A major difference between old and new vaudeville is one of motivation. Theatre owners used to be notoriously driven by money and power, and used cutthroat means to acquire the best talent. In the early twentieth century, when players arrived by train in Seattle, John Considine would meet with them to convince them to play at his theatre, while Alexander Pantages would simply send a moving van to retrieve those same performers’ trunks and equipment and haul them off to his own theatre, leaving performers little choice but to follow. Pantages threatened to burn a xylophone trio’s treasured instruments if they didn’t play in his theatre. He meant it, and they capitulated.
These days, nobody is burning anybody’s xylophones to make more money. The Moisture Festival is a not-for-profit organization, which would have been unthinkable to Alexander Pantages. In fact, one of The Moisture Festival’s biggest drawbacks—or perhaps its saving grace—is its low budget. The 2015 budget was a scant $400,000. On top of that, one of the most important goals of the organization is to keep ticket prices low ($10 to $30 in 2015) to make performances accessible.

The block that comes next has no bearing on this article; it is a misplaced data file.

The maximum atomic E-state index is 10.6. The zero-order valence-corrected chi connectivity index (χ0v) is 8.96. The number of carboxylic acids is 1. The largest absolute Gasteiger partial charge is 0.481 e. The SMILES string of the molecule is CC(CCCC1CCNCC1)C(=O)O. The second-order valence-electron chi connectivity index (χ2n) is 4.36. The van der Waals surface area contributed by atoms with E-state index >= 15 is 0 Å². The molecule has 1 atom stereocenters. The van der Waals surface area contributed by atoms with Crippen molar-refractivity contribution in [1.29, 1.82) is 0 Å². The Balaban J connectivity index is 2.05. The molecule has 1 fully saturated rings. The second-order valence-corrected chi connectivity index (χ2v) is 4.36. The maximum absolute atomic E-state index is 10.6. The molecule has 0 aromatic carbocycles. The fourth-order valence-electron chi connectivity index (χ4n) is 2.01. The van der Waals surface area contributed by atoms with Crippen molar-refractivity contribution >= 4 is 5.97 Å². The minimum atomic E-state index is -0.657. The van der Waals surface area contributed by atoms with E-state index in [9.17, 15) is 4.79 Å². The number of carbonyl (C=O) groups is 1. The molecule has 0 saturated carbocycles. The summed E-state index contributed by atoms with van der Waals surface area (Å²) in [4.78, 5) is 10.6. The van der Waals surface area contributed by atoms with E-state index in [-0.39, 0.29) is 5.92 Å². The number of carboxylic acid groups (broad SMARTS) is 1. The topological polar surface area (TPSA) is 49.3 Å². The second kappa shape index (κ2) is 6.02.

Is it music? Theatre? Dance? Just what is this mash up of outliers and oddities?
Other arts organizations, even those with much higher ticket prices, rely on grant funding to get by. The Moisture Festival has fiercely loyal individual donors, but grants have been difficult to come by. First, granting organizations have a difficult time categorizing The Moisture Festival. Is it music? Theatre? Dance? Just what is this mash up of outliers and oddities? Second, and perhaps more importantly, for all its success, nobody seems to have heard of the festival. Even neighbors of Hales Palladium, the main venue (a beer warehouse supplied by a brewer at a highly reduced rate), are vaguely unsure what The Moisture Festival is. That’s not surprising, given that there’s little to no money for advertising.